PUBPO-BA - Public Policy (BA)
The undergraduate program in Public Policy provides students with the concepts and tools used in evaluating policy options and outcomes. It prepares students for entry-level positions in organizations concerned with such analysis. The focus is chiefly on health, education, environment, regulation, and science and technology policy, applicable anywhere in the world.
Courses in the major provide students with a background in economics and quantitative methods, political science, law, philosophy, ethics, organizational behavior, and social psychology. Economics and quantitative analyses are central to but insufficient for modern public policy analysis; political science, law, philosophy, organizational behavior, and psychology are among other necessary disciplinary perspectives. Political science offers insights into the decision-making process and information needs of a democracy. Political philosophy and ethics form the foundations of public policy. Organizational behavior focuses on the decisions made outside the market environment in hierarchies, bureaucracies, and teams.
Seniors have a research capstone requirement consisting either of an honors thesis or participation in a team practicum project, conducting applied policy research for an outside client, typically a nonprofit or government agency. Students majoring in Public Policy are prepared for careers in various fields, including elected or appointed public office; business, law, and governmental agencies; research institutes; or for further study in graduate programs.
The Public Policy undergraduate major develops the skills necessary for understanding the political constraints faced by policymakers, assessing the performance of alternative approaches to policy implementation, evaluating the effectiveness of policies, and appreciating the sharp conflicts in fundamental human values that often animate the policy debate.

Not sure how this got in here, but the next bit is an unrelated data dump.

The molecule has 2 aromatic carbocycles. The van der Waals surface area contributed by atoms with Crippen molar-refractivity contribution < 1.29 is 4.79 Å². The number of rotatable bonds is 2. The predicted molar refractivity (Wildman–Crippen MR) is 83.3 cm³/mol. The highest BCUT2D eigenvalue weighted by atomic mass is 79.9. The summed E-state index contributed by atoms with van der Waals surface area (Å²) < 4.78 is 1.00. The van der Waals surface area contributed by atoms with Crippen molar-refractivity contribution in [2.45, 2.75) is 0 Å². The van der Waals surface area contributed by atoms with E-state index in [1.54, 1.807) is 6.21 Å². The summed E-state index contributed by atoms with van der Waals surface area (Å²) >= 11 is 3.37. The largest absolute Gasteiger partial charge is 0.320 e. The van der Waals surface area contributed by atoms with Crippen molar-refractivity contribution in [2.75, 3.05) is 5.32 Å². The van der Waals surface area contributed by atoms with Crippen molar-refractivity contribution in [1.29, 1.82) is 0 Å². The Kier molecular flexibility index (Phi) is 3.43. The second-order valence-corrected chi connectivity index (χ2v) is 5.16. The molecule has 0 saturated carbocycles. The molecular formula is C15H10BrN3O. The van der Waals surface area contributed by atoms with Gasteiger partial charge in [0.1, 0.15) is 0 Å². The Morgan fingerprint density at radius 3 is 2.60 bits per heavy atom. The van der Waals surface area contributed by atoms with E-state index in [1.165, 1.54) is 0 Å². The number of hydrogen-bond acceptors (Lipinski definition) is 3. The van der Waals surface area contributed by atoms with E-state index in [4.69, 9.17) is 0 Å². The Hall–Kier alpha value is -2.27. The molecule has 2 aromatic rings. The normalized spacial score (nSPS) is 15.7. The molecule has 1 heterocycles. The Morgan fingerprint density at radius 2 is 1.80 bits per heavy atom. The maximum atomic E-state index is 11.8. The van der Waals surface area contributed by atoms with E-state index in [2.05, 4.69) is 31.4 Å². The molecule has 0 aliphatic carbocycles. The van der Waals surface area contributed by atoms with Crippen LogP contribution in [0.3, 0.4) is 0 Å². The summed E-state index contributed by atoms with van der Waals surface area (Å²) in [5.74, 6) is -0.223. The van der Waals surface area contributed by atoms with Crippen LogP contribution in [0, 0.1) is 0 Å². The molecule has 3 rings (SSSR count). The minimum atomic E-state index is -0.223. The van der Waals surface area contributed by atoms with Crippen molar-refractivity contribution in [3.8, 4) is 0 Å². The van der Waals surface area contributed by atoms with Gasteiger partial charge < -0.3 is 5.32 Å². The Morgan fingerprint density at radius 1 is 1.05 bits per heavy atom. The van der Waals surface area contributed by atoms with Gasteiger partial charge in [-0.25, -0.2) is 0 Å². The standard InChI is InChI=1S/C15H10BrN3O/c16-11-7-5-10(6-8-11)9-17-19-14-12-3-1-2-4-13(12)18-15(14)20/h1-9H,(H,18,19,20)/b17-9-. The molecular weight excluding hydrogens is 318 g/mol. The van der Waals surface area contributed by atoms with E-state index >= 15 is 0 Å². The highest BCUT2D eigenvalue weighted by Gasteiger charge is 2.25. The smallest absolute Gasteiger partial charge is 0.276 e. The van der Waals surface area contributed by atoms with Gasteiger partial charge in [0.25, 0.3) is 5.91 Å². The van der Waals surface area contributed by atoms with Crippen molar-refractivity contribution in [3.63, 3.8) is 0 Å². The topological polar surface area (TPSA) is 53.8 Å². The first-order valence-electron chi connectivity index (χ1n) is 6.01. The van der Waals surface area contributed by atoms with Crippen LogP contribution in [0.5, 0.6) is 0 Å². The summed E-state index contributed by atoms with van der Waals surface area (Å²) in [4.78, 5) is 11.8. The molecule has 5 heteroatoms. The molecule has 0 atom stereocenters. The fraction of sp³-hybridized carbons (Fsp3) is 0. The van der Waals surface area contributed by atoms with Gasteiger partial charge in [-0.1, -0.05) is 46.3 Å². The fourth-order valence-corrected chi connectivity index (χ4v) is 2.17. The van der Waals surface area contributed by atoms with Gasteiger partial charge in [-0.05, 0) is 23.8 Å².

The major has four course elements: preparatory, core, concentration, and senior capstone. Frosh and sophomore years are generally devoted to completing introductory economics, math, and psychology courses. After completing core courses primarily during the sophomore and junior years, students apply these skills by focusing their studies on one of several areas of concentration. The areas of concentration address a specific field of public policy, various types of institutions, or a more profound development of policy analysis tools. Seniors may complete the senior capstone by participating in a practicum, a team policy research project for an outside client, and/or writing an honors thesis.
Public Policy students are encouraged to secure a faculty advisor within the first two quarters of the major. They must secure a faculty advisor no later than the end of winter quarter of the junior year. The director, student services staff, and peer advisors can assist by suggesting suitable faculty advisors. The program director must approve advisors. The advisor need not be affiliated with the Public Policy program but does need to be a member of Stanford’s Academic Council.
The Public Policy program encourages students to attend the Bing Stanford in Washington Program and to participate in appropriate Stanford internship programs, especially those available through the Haas Center of Public Service and Stanford in Government.